For Immediate Release: June 30, 2003
Contact: Dave Caspole
Sports Information Director
802-485-2160

Crnilovic Fires Fenway Pitch

Crnilovic pitches, with hockey team behind him

BOSTON, Mass. - Toza Crnilovic, captain of the 2003 Norwich Cadets national championship ice hockey team, threw out the ceremonial first pitch prior to the Boston Red Sox-Florida Marlins game on Friday night as the Red Sox honored the Cadets for their national championship season.

Crnilovic fired a perfect strike to kick off what will be remembered as one of the more outrageous games in recent history at Fenway Park.

The Red Sox grilled the Marlins by a 25-8 final score on a steamy night, with Boston scoring a major-league record 10 runs in their half of the first inning before a single batter was retired. The Sox went on to score 14 runs in the first inning, and led 14-1 after the first frame was complete.

Red Sox outfielder Johnny Damon became just the second player in major league history to record three hits in one inning (the first), and the Sox matched a team record by rapping out 28 hits in the game.

Marlins' pitcher Kevin Olsen was later carried from the field on a stretcher after being struck in the head by a line drive off of the bat of Red Sox second baseman Todd Walker. Olsen was released from the hospital the next day after being kept overnight for observation. Later in the game the Red Sox' David Ortiz was hit by a pitch from Florida's Blaine Neal, and the Sox' Hector Almonte returned the favor an inning later by firing a pitch behind Florida's Andy Fox, prompting the ejections of Almonte and Red Sox manager Grady Little, and a bench-clearing incident in which the teams held a summit at the pitcher's mound, but in which no punches were thrown.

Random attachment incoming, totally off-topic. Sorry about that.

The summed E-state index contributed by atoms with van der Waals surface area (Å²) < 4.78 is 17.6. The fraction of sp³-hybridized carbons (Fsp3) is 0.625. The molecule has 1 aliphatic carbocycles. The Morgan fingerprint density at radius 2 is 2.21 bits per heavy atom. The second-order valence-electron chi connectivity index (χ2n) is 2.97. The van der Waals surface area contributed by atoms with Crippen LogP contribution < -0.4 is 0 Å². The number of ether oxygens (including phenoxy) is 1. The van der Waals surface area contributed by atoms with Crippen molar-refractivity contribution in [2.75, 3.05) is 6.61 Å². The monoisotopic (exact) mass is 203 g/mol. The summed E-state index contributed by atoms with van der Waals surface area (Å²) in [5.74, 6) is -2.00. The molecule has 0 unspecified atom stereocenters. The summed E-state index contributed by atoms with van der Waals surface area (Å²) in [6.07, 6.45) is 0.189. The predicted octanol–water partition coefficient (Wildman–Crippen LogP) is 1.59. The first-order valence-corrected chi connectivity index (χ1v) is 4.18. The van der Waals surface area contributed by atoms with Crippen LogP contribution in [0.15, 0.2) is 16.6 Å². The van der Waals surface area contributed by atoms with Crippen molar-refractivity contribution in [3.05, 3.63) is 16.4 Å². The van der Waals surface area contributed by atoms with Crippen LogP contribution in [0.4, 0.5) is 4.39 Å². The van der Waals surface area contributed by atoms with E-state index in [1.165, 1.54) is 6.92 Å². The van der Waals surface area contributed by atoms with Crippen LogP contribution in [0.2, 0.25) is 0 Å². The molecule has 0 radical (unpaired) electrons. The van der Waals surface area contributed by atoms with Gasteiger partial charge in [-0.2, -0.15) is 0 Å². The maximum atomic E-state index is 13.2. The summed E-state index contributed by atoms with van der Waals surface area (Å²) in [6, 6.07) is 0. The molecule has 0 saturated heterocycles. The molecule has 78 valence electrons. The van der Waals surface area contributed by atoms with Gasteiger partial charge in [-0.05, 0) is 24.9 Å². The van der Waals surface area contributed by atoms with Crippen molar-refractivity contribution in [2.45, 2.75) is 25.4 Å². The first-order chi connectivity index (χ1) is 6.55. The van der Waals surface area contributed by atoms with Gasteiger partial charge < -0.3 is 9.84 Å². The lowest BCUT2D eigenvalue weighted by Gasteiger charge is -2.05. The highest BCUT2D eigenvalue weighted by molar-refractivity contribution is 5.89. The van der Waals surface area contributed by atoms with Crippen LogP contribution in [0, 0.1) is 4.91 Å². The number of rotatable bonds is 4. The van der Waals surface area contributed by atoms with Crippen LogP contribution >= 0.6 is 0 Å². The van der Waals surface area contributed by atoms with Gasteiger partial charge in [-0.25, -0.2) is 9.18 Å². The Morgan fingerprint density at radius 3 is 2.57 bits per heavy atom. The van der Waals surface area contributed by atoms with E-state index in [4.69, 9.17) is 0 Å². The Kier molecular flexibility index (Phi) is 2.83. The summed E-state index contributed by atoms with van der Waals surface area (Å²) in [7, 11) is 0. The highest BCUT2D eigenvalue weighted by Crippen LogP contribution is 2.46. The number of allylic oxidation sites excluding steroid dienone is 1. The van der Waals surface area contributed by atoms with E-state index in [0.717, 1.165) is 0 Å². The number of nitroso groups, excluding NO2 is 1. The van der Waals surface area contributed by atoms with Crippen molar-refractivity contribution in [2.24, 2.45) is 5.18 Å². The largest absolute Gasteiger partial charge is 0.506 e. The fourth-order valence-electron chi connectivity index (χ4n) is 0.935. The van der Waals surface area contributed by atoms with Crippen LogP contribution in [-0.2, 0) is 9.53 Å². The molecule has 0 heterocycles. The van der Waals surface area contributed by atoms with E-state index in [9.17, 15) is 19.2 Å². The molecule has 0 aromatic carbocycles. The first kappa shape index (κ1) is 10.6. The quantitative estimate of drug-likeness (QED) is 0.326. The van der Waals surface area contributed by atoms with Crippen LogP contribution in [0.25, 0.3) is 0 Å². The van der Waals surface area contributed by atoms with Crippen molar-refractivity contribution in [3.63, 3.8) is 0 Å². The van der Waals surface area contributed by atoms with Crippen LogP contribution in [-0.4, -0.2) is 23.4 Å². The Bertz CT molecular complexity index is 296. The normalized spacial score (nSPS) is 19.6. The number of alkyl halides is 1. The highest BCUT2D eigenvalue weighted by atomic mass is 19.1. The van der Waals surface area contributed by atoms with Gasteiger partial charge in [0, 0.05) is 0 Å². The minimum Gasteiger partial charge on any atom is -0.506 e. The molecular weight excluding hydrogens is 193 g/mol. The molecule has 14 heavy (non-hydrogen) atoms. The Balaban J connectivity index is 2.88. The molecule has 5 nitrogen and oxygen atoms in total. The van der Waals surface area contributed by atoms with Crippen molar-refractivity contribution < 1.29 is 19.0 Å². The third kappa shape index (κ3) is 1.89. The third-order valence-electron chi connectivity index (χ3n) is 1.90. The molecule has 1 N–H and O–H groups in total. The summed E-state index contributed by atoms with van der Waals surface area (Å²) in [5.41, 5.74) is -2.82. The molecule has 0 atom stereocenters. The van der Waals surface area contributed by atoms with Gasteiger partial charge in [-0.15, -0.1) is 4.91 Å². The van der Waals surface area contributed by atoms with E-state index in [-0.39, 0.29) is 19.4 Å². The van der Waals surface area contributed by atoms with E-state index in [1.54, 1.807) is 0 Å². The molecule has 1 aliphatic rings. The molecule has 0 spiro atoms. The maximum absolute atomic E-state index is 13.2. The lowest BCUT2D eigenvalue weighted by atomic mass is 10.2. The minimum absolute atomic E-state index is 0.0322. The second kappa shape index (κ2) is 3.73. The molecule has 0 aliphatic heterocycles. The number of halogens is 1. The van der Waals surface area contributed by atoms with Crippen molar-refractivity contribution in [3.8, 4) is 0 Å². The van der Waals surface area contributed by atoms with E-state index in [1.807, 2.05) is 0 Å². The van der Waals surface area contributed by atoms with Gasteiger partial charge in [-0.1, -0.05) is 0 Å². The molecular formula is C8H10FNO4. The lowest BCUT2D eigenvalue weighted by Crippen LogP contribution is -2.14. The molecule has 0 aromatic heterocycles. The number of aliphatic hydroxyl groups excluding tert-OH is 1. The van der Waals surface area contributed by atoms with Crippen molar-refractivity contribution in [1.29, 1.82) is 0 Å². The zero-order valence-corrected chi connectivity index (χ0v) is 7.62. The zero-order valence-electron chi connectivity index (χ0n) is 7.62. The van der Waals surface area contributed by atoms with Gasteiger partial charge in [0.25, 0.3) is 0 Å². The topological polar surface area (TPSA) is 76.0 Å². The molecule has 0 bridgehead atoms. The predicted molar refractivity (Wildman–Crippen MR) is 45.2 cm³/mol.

The crowd of 34,764 at Fenway featured a considerable number of Norwich friends and alumni who turned out to see the Cadets, including 2001 graduate Keith Aucoin, the Cadets' all-time leading scorer on the ice. Aucoin, who now plays hockey for the Providence Bruins, was on hand to see his younger brother Phil and the rest of the Cadet contingent.

The NU players and coaches were brought down to the field about one-half hour before game time, and posed for pictures and called friends from the field.

The entire team was led out to the mound prior to the game, and ringed the back of the pitcher's mound while the team was recognized on the scoreboard and by the public address announcer, before Crnilovic took the hill to fire the opening pitch, which was a perfect strike, to the delight of the fans in attendance.

The catcher returned the ball to Crnilovic, who jogged over to the third base line to give the ball to Norwich president Dr. Richard Schneider, who was seated in the first row behind the dugout along with his wife, Jamie, and with Norwich University trustee, Charlie Holden '67, and his wife, Kathleen.

Holden and fellow trustee Joe Milano '66 were instrumental in helping orchestrate the team's visit to Fenway.

Boston's WSBK-TV, Channel 38, had planned to feature Cadets' head coach Mike McShane and president Schneider in its "Not Your Average Fan" segment during the game, but that interview was pre-empted after Olson was struck with the line drive, so that reporter Dan Roche could follow that story.

dcaspole@norwich.edu, June 2003

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